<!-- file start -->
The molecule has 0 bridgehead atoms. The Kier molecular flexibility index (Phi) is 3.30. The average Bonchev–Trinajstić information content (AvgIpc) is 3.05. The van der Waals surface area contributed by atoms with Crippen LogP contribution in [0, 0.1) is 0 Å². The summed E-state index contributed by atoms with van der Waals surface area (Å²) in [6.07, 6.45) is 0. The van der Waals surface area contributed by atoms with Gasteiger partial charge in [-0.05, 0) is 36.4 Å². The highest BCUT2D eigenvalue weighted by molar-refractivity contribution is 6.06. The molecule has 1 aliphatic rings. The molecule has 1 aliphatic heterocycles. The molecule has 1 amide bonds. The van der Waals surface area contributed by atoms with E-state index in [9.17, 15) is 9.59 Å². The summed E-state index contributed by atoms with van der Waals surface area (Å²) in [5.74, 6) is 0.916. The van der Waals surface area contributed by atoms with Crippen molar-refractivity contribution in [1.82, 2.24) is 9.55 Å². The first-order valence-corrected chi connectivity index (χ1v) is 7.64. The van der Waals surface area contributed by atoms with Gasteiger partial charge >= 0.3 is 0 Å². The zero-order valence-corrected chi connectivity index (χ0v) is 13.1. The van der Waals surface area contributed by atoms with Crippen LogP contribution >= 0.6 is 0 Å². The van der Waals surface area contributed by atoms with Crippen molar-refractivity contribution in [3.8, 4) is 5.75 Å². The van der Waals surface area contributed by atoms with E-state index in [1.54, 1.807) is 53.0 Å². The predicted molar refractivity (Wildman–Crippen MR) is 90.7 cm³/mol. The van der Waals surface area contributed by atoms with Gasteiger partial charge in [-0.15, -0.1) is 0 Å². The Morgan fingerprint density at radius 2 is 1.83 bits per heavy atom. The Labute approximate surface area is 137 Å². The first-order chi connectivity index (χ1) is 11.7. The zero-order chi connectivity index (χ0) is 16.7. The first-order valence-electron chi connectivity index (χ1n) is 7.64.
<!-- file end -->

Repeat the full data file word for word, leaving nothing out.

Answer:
The molecule has 0 bridgehead atoms. The Kier molecular flexibility index (Phi) is 3.30. The average Bonchev–Trinajstić information content (AvgIpc) is 3.05. The van der Waals surface area contributed by atoms with Crippen LogP contribution in [0, 0.1) is 0 Å². The summed E-state index contributed by atoms with van der Waals surface area (Å²) in [6.07, 6.45) is 0. The van der Waals surface area contributed by atoms with Gasteiger partial charge in [-0.05, 0) is 36.4 Å². The highest BCUT2D eigenvalue weighted by molar-refractivity contribution is 6.06. The molecule has 1 aliphatic rings. The molecule has 1 aliphatic heterocycles. The molecule has 1 amide bonds. The van der Waals surface area contributed by atoms with E-state index in [9.17, 15) is 9.59 Å². The summed E-state index contributed by atoms with van der Waals surface area (Å²) in [5.74, 6) is 0.916. The van der Waals surface area contributed by atoms with Crippen molar-refractivity contribution in [1.82, 2.24) is 9.55 Å². The first-order valence-corrected chi connectivity index (χ1v) is 7.64. The van der Waals surface area contributed by atoms with Gasteiger partial charge >= 0.3 is 0 Å². The zero-order valence-corrected chi connectivity index (χ0v) is 13.1. The van der Waals surface area contributed by atoms with Crippen LogP contribution >= 0.6 is 0 Å². The van der Waals surface area contributed by atoms with Crippen molar-refractivity contribution in [3.8, 4) is 5.75 Å². The van der Waals surface area contributed by atoms with E-state index in [1.54, 1.807) is 53.0 Å². The predicted molar refractivity (Wildman–Crippen MR) is 90.7 cm³/mol. The van der Waals surface area contributed by atoms with Gasteiger partial charge in [-0.15, -0.1) is 0 Å². The Morgan fingerprint density at radius 2 is 1.83 bits per heavy atom. The Labute approximate surface area is 137 Å². The first-order chi connectivity index (χ1) is 11.7. The zero-order chi connectivity index (χ0) is 16.7. The first-order valence-electron chi connectivity index (χ1n) is 7.64.